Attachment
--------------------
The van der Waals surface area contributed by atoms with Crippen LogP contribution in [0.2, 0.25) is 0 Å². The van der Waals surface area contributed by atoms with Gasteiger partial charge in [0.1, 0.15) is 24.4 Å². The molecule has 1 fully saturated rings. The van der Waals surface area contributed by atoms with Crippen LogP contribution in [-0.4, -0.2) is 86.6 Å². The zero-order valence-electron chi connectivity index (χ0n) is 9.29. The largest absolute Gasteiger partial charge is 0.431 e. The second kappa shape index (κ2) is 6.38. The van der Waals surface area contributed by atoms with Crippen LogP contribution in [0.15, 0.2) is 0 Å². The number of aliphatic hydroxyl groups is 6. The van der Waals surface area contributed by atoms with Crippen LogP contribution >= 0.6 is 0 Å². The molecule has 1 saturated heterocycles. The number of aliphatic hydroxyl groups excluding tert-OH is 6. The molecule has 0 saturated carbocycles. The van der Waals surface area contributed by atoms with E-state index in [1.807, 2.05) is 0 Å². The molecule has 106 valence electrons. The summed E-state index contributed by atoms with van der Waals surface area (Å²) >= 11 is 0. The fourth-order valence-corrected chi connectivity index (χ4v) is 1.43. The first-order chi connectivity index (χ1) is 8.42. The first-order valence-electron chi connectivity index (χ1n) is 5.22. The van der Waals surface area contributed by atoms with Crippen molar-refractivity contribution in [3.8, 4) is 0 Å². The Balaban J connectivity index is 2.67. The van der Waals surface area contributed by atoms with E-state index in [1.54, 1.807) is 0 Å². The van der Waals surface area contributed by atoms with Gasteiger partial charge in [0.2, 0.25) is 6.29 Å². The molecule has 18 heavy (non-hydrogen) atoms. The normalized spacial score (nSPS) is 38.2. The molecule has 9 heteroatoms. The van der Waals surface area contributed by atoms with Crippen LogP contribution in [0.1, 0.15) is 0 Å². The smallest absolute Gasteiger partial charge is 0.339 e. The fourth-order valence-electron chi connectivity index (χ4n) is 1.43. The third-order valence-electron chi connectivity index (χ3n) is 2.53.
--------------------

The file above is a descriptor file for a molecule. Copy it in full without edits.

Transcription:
The van der Waals surface area contributed by atoms with Crippen LogP contribution in [0.2, 0.25) is 0 Å². The van der Waals surface area contributed by atoms with Gasteiger partial charge in [0.1, 0.15) is 24.4 Å². The molecule has 1 fully saturated rings. The van der Waals surface area contributed by atoms with Crippen LogP contribution in [-0.4, -0.2) is 86.6 Å². The zero-order valence-electron chi connectivity index (χ0n) is 9.29. The largest absolute Gasteiger partial charge is 0.431 e. The second kappa shape index (κ2) is 6.38. The van der Waals surface area contributed by atoms with Crippen LogP contribution in [0.15, 0.2) is 0 Å². The number of aliphatic hydroxyl groups is 6. The van der Waals surface area contributed by atoms with Crippen LogP contribution >= 0.6 is 0 Å². The molecule has 1 saturated heterocycles. The number of aliphatic hydroxyl groups excluding tert-OH is 6. The molecule has 0 saturated carbocycles. The van der Waals surface area contributed by atoms with E-state index in [1.807, 2.05) is 0 Å². The molecule has 106 valence electrons. The summed E-state index contributed by atoms with van der Waals surface area (Å²) >= 11 is 0. The fourth-order valence-corrected chi connectivity index (χ4v) is 1.43. The first-order chi connectivity index (χ1) is 8.42. The first-order valence-electron chi connectivity index (χ1n) is 5.22. The van der Waals surface area contributed by atoms with Crippen molar-refractivity contribution in [3.8, 4) is 0 Å². The Balaban J connectivity index is 2.67. The van der Waals surface area contributed by atoms with E-state index in [1.54, 1.807) is 0 Å². The van der Waals surface area contributed by atoms with Gasteiger partial charge in [0.2, 0.25) is 6.29 Å². The molecule has 18 heavy (non-hydrogen) atoms. The normalized spacial score (nSPS) is 38.2. The molecule has 9 heteroatoms. The van der Waals surface area contributed by atoms with Crippen LogP contribution in [0.1, 0.15) is 0 Å². The smallest absolute Gasteiger partial charge is 0.339 e. The fourth-order valence-electron chi connectivity index (χ4n) is 1.43. The third-order valence-electron chi connectivity index (χ3n) is 2.53.